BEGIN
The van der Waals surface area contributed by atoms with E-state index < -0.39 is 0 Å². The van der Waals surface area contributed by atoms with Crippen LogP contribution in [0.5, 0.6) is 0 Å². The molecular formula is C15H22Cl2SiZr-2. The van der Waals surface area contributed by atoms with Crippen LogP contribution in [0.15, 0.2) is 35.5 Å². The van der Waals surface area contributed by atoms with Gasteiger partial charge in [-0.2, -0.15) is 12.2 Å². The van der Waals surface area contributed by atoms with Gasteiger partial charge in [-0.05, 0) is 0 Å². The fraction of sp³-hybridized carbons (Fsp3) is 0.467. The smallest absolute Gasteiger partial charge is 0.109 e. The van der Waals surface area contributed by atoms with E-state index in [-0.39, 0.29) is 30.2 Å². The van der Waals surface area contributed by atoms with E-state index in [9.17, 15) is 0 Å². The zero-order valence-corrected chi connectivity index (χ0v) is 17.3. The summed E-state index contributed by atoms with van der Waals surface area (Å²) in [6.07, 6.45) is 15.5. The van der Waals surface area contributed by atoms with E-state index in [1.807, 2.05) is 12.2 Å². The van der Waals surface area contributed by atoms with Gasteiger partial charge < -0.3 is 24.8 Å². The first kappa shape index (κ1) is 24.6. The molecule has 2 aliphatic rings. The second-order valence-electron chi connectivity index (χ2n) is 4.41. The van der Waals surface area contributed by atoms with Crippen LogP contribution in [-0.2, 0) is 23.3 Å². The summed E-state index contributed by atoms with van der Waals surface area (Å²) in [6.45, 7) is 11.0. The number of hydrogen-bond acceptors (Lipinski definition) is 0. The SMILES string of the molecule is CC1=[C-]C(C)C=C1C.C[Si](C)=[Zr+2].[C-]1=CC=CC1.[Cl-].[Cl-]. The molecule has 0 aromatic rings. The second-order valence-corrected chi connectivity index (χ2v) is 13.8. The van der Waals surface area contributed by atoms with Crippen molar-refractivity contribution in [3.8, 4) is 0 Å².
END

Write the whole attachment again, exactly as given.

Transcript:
The van der Waals surface area contributed by atoms with E-state index < -0.39 is 0 Å². The van der Waals surface area contributed by atoms with Crippen LogP contribution in [0.5, 0.6) is 0 Å². The molecular formula is C15H22Cl2SiZr-2. The van der Waals surface area contributed by atoms with Crippen LogP contribution in [0.15, 0.2) is 35.5 Å². The van der Waals surface area contributed by atoms with Gasteiger partial charge in [-0.2, -0.15) is 12.2 Å². The van der Waals surface area contributed by atoms with Gasteiger partial charge in [-0.05, 0) is 0 Å². The fraction of sp³-hybridized carbons (Fsp3) is 0.467. The smallest absolute Gasteiger partial charge is 0.109 e. The van der Waals surface area contributed by atoms with E-state index in [-0.39, 0.29) is 30.2 Å². The van der Waals surface area contributed by atoms with E-state index in [9.17, 15) is 0 Å². The zero-order valence-corrected chi connectivity index (χ0v) is 17.3. The summed E-state index contributed by atoms with van der Waals surface area (Å²) in [6.07, 6.45) is 15.5. The van der Waals surface area contributed by atoms with E-state index in [1.807, 2.05) is 12.2 Å². The van der Waals surface area contributed by atoms with Gasteiger partial charge < -0.3 is 24.8 Å². The first kappa shape index (κ1) is 24.6. The molecule has 2 aliphatic rings. The second-order valence-electron chi connectivity index (χ2n) is 4.41. The van der Waals surface area contributed by atoms with Crippen LogP contribution in [-0.2, 0) is 23.3 Å². The summed E-state index contributed by atoms with van der Waals surface area (Å²) in [6.45, 7) is 11.0. The number of hydrogen-bond acceptors (Lipinski definition) is 0. The SMILES string of the molecule is CC1=[C-]C(C)C=C1C.C[Si](C)=[Zr+2].[C-]1=CC=CC1.[Cl-].[Cl-]. The molecule has 0 aromatic rings. The second-order valence-corrected chi connectivity index (χ2v) is 13.8. The van der Waals surface area contributed by atoms with Crippen molar-refractivity contribution in [3.8, 4) is 0 Å².